Making Our Planetary Suicide a ‘Rational’ Project

Superstorm Sandy damage in Seaside Heights New Jersey (Image: Anthony Quintano)
Superstorm Sandy damage in Seaside Heights New Jersey (Image: Anthony Quintano)

Over the last year or so, Daniel Nyberg and I have been writing a paper exploring the role of political myths in underpinning corporate responses to climate change. The paper has now been published online in the journal Environmental Politics, and you can download a PDF of the article here. I’ve also presented the paper in a Sydney Environment Institute seminar (audio file below).

As set out in an earlier post the basic argument explores how the current climate crisis reveals a process of ‘creative self-destruction’ in which capital accumulation has resulted in the cannibalistic consumption of Earth’s life-support systems. However, within this end-game of human hubris we are also witnessing an ever more imaginative exploitation of nature as corporations seek competitive advantage within an environmentally-compromised world. Here we identify three key political myths:

  1. the myth of corporate environmentalism, in which corporations are presented as the lead players in mitigating environmental damage and helping us to adapt to our new climate through technological innovation and the production and consumption of ‘green’ products and services;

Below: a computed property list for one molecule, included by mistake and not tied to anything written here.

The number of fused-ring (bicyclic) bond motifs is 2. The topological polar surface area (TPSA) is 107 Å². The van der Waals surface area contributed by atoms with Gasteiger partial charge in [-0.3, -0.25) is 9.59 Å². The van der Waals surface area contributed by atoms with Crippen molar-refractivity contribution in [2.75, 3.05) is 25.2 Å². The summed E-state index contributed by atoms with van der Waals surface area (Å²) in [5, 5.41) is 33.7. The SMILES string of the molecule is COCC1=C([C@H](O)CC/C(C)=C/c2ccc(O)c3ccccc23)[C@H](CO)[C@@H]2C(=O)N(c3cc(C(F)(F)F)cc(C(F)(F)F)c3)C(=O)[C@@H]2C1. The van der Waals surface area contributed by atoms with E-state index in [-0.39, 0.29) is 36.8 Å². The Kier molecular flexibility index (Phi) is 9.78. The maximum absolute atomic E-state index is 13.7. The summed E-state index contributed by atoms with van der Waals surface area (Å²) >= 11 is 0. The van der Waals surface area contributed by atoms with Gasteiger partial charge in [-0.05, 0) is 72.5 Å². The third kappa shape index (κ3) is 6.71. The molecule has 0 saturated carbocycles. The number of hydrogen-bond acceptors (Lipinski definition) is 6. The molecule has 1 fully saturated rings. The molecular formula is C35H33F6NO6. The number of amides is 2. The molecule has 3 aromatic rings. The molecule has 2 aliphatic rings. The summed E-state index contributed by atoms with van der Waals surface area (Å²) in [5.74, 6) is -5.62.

2. the myth of corporate citizenship, which further develops the expansion of corporate capitalism by presenting the corporation as a civil actor best placed to determine political agendas and deliver social and environmental needs; and
  3. the myth of corporate omnipotence, which portrays corporate capitalism as the superior form of economic organisation in which the climate crisis can be ‘resolved’ via market mechanisms and the further commodification of nature.

Taken together, these myths work to justify certain forms of ‘action’ in dealing with climate change and also critically, ruling out other responses. Issues of regulatory oversight or the mandatory prohibition of fossil fuel extraction and use are excluded from current debate (despite the evident scientific need for a rapid decarbonisation of economic activity). This is an appealing imaginary of human progress and technological advance in which corporations and markets are couched as saviours from the threats of nature. By contrast, we argue this social imaginary should be more aptly be viewed as a tragedy of grand proportions which aims to make our planetary suicide a ‘rational’ project.

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